Marcella Backland left the Metropolitan Police for the sake of her family, only to have her husband leave her. She returns to her job on the murder squad, investigating a case that seems disturbingly familiar to her.
A seemingly cold but very passionate policewoman goes head to head with a seemingly passionate father who is in fact a cold serialist in this procedural out of Belfast. The only thing they share is their common complexity.
A dramatization of the life of LGBTQ+ trailblazer, voracious learner and cryptic diarist Anne Lister, who returns to Halifax, West Yorkshire in 1832, determined to transform the fate of her faded ancestral home Shibden Hall.
Doctor Gemma Foster's life is about to be torn apart. She's a talented family doctor at the heart of her community, a loving wife and mother, a woman people can trust. But her world is fractured the moment she suspects her husband, Simon, of having an affair. Determined to discover the truth, Gemma unearths dark secrets that threaten everything she loves. As her life and the lives of her patients and family are thrown into chaos, only one thing is certain - Gemma will find herself behaving in ways she could never have imagined.
Have found myself watching the BBC less over the years, mainly because of being too busy and also not a lot that airs regularly interests me. Programmes that were watched religiously when younger are now only watched sporadically or not watched anymore, having lost interest. There are though a fair share of treasures, like their literary period dramas and the David Attenborough nature documentaries, and unexpected gems.
While not without its drawbacks, 'Doctor Foster' is one of those flawed but better than expected winners. It won't appeal to all tastes, the criticisms are understandable, and it's not quite one of the best BBC dramas/series in years. To me on the other hand, 'Doctor Foster' when it first aired in 2015 was something that personally didn't expect to be as good as it was. And its second season this year was one of the better BBC programmes airing in the latter part of this year.
'Doctor Foster' to me isn't perfect. Do agree about the truth and credibility being stretched, Gemma especially making some rash and unrealistic decisions. Some events also happen and are resolved all too conveniently. The final episode of Season 1 also felt somewhat unbalanced and absurdly melodramatic and sees Gemma's unrealistic actions at her worst and most extreme, almost erratic.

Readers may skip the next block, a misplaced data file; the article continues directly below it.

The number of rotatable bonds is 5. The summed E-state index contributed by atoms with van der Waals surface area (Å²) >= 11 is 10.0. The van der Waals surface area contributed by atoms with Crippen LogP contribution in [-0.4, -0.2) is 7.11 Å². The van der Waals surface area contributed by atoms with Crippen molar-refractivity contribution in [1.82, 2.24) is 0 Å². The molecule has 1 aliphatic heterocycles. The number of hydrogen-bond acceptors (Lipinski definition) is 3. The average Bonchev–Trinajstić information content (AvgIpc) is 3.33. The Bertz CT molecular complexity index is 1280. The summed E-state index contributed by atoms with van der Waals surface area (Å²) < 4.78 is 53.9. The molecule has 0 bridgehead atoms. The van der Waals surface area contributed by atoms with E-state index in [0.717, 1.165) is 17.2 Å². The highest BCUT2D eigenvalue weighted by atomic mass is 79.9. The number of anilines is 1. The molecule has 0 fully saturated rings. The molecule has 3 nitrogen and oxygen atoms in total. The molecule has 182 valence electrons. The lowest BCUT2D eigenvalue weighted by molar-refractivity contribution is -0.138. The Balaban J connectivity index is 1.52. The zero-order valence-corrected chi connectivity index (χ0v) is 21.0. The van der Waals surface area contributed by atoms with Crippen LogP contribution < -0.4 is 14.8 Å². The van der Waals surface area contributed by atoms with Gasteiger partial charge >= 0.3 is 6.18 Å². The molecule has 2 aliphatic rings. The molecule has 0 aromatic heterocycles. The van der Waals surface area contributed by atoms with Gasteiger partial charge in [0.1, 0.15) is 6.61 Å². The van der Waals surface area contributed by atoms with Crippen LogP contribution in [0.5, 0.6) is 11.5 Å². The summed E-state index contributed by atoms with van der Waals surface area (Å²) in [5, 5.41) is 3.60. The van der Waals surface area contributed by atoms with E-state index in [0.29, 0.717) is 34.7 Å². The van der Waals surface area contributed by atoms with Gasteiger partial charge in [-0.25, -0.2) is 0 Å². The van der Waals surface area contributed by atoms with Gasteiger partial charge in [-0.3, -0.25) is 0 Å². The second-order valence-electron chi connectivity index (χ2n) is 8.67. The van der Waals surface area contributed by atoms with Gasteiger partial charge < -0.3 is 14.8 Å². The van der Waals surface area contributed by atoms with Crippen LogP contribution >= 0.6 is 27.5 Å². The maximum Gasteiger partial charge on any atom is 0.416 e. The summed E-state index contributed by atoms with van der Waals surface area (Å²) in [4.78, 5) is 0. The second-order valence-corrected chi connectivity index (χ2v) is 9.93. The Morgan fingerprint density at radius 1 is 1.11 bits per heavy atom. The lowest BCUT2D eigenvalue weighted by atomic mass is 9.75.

On the other hand, 'Doctor Foster' is very well made visually, stylish and audaciously with a fluid way of how it's shot. The music has presence but has moments where it isn't too intrusive, though it can be prone to being melodramatically overbearing.
The script is thought-provoking and continually smart and gripping, with some genuine pathos, tension and a little dark subtle humour. The storytelling is not always perfect in balance but has plenty of twists and turns and its depiction of flawed relationships and such can be quite chilling. The same goes for Season 2 in both the script and story, except that it takes a darker and more emotionally turbulent tone, as well as even more twisted. There are still the same faults that the first season did, except the ending of Season 2 is more of a nail-biter and more emotional.
Direction keeps things controlled, the storytelling never gets dull and the characters are interesting even if their behaviour is uneven and are largely unsympathetic with the exception of Tom. A huge part of 'Doctor Foster's' appeal is Suranne Jones, who is in nearly every scene and dominates them all in an outstandingly nuanced turn that says so much whether saying anything or being reliant on expressions without saying anything.
Bertie Carvel is also excellent and Tom Taylor is wholly credible as the most sympathetically, realistically and consistently written character (one does relate to him). All the supporting cast do very well, with Robert Pugh in Season 1 being one of the most memorable ones.
In conclusion, flawed but still a winner. 7.5/10 Bethany Cox
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